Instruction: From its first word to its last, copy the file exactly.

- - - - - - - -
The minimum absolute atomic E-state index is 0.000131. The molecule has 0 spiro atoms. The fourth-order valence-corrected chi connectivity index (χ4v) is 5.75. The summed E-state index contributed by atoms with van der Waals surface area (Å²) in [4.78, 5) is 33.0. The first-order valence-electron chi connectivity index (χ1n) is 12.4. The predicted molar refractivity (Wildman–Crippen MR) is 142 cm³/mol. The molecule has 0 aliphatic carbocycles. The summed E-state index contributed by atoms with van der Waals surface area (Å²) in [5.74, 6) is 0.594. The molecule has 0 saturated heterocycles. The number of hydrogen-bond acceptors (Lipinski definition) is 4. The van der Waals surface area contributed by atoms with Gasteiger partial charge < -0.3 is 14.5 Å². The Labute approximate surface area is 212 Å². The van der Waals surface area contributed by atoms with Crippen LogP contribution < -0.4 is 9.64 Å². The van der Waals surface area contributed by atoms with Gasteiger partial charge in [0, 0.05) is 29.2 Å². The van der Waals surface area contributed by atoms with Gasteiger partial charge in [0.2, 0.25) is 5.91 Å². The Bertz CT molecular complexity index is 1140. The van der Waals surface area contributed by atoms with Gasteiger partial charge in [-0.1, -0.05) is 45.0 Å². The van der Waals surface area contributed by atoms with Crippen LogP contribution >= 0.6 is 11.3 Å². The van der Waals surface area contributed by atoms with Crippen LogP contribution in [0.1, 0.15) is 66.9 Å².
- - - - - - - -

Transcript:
The minimum absolute atomic E-state index is 0.000131. The molecule has 0 spiro atoms. The fourth-order valence-corrected chi connectivity index (χ4v) is 5.75. The summed E-state index contributed by atoms with van der Waals surface area (Å²) in [4.78, 5) is 33.0. The first-order valence-electron chi connectivity index (χ1n) is 12.4. The predicted molar refractivity (Wildman–Crippen MR) is 142 cm³/mol. The molecule has 0 aliphatic carbocycles. The summed E-state index contributed by atoms with van der Waals surface area (Å²) in [5.74, 6) is 0.594. The molecule has 0 saturated heterocycles. The number of hydrogen-bond acceptors (Lipinski definition) is 4. The van der Waals surface area contributed by atoms with Gasteiger partial charge < -0.3 is 14.5 Å². The Labute approximate surface area is 212 Å². The van der Waals surface area contributed by atoms with Crippen LogP contribution < -0.4 is 9.64 Å². The van der Waals surface area contributed by atoms with Gasteiger partial charge in [0, 0.05) is 29.2 Å². The van der Waals surface area contributed by atoms with Gasteiger partial charge in [0.2, 0.25) is 5.91 Å². The Bertz CT molecular complexity index is 1140. The van der Waals surface area contributed by atoms with Gasteiger partial charge in [-0.1, -0.05) is 45.0 Å². The van der Waals surface area contributed by atoms with Crippen LogP contribution >= 0.6 is 11.3 Å². The van der Waals surface area contributed by atoms with Crippen LogP contribution in [0.1, 0.15) is 66.9 Å².